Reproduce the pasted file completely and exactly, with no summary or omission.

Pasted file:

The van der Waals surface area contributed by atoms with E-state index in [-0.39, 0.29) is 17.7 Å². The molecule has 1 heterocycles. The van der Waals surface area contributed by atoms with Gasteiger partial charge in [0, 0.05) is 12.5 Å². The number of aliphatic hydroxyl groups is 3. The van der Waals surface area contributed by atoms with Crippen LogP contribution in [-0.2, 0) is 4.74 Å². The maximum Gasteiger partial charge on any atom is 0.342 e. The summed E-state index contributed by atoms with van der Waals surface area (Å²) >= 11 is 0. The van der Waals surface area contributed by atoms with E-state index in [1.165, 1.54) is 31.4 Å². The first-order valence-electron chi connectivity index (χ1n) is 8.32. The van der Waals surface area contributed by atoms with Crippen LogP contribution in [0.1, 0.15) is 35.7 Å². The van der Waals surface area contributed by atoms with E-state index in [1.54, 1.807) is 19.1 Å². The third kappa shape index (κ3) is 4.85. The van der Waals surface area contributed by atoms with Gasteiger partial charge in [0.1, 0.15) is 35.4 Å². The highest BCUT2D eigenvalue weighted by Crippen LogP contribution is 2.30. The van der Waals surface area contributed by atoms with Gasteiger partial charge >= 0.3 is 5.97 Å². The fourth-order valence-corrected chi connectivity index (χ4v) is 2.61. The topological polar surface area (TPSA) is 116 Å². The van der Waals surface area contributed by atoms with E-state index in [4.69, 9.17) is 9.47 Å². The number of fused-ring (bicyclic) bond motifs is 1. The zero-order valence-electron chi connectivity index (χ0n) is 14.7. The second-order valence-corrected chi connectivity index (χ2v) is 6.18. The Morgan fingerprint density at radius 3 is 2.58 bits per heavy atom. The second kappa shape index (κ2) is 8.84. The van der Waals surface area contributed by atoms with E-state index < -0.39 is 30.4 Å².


The van der Waals surface area contributed by atoms with E-state index in [-0.39, 0.29) is 17.7 Å². The molecule has 1 heterocycles. The van der Waals surface area contributed by atoms with Gasteiger partial charge in [0, 0.05) is 12.5 Å². The number of aliphatic hydroxyl groups is 3. The van der Waals surface area contributed by atoms with Crippen LogP contribution in [-0.2, 0) is 4.74 Å². The maximum Gasteiger partial charge on any atom is 0.342 e. The summed E-state index contributed by atoms with van der Waals surface area (Å²) >= 11 is 0. The van der Waals surface area contributed by atoms with E-state index in [1.165, 1.54) is 31.4 Å². The first-order valence-electron chi connectivity index (χ1n) is 8.32. The van der Waals surface area contributed by atoms with Crippen LogP contribution in [0.1, 0.15) is 35.7 Å². The van der Waals surface area contributed by atoms with E-state index in [1.54, 1.807) is 19.1 Å². The third kappa shape index (κ3) is 4.85. The van der Waals surface area contributed by atoms with Gasteiger partial charge in [0.1, 0.15) is 35.4 Å². The highest BCUT2D eigenvalue weighted by Crippen LogP contribution is 2.30. The van der Waals surface area contributed by atoms with Gasteiger partial charge >= 0.3 is 5.97 Å². The fourth-order valence-corrected chi connectivity index (χ4v) is 2.61. The topological polar surface area (TPSA) is 116 Å². The van der Waals surface area contributed by atoms with E-state index in [4.69, 9.17) is 9.47 Å². The number of fused-ring (bicyclic) bond motifs is 1. The zero-order valence-electron chi connectivity index (χ0n) is 14.7. The second-order valence-corrected chi connectivity index (χ2v) is 6.18. The Morgan fingerprint density at radius 3 is 2.58 bits per heavy atom. The second kappa shape index (κ2) is 8.84. The van der Waals surface area contributed by atoms with E-state index < -0.39 is 30.4 Å².